Its proper name is puma concolor. It goes by several different ones: cougar, puma, mountain lion, and panther. They are all the same animal.

A cougar is a carnivorous mammal that is the largest of the small cat species. It goes by numerous different names because it can be found in many different places.


Where Do They Live?

Cougars can live pretty much anywhere that there is prey and shelter. They are highly adaptable animals that call several different ecosystems home.

Cougars are found in western North America, Florida, and South America. They live in prairies, forests, deserts, and swamps.

Cougars originally could be found in all areas of North America, but were eventually eliminated from the Midwestern and Eastern US.

They have a home range of 30 to 125 square miles. It can take a week for a cougar to circle its entire range.

Even though these ranges will overlap with other cougars, they rarely see each other. Instead, cougars leave messages for each other in the form of scratchings or markings.

What Do They Look Like?

Cougars have bodies that are similar to a house cat, only much bigger of course. Females can weigh up to 100 pounds, and males can weigh up to 150!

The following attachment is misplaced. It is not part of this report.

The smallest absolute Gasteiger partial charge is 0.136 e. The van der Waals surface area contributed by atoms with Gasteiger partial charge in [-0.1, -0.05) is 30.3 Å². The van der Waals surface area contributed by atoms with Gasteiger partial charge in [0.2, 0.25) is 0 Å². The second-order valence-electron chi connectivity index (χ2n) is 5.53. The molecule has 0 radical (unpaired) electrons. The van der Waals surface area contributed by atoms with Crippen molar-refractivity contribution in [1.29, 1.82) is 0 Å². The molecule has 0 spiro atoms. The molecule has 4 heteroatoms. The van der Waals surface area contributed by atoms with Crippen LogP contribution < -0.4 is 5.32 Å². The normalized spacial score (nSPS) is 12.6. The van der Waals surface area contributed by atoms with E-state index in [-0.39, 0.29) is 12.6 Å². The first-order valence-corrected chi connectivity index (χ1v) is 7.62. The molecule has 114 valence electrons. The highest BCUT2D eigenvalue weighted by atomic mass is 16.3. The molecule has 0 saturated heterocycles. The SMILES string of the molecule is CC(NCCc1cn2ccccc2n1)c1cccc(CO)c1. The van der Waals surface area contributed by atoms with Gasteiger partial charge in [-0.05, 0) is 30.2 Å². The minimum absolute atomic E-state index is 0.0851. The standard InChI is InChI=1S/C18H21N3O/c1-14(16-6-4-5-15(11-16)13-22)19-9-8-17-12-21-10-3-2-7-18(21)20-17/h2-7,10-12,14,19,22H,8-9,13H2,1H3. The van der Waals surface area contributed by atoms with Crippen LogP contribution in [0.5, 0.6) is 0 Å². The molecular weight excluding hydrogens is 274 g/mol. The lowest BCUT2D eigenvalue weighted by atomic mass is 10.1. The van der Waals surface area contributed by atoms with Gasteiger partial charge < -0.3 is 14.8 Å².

The coat of a cougar is greyish tan to red with a lighter belly. They have pointed ears and a black spot on the end of their tail.

A cougar’s hind legs are much stronger than their forelegs. This allows them to jump 20 feet in the air.

They have strong paws and sharp teeth. Their bodies can be between 5 and 9 feet in length.

Cougar Eyes

What Do They Eat?

Cougars eat whatever they want. They sit atop the food chain and have no true natural predators.

The meat that cougars eat depends on where they live. Most cougars eat deer, pigs, and other like sized animals. Cougars have been known to bring down moose or elk.

Cougars often hide or bury their kill so that they can return to it later to feed.

Cougars are ambush hunters and use their eyesight to find prey. They can hunt during the day or night but are most active at dusk and dawn.

How Do They Behave?

Cougars are mostly solitary. Mothers will travel with their young until they reach the age of two. Males and females only interact when breeding.

They are rarely seen by humans.

Cougars do not roar. They can growl, hiss, and purr. They are best known in pop culture for a high pitch scream, though they in fact rarely make this sound. 

Life Cycle

Cougars can live to around 10 years of age in the wild. In captivity they can live up to 20 years.

Cougars can breed at the age of three. They are pregnant for 3 months and have between 1 and 6 kittens. The newborn kittens have spots to help camouflage them.

Kittens are born with their eyes closed. They don’t open them until 8 or 9 days old. Their eyes are blue at birth and change to yellow in about 16 months.

Kittens lose their spots at about 6 months and can begin to hunt.

Cougar Cubs

Interesting Facts

  • Scientists tend to use the term puma
  • “Puma” comes from the Inca language
  • Cougar comes from an old South American Indian word “cuguacuarana”
  • “Panther” is a generic term for a solid coated cat
  • The Florida Panther is critically endangered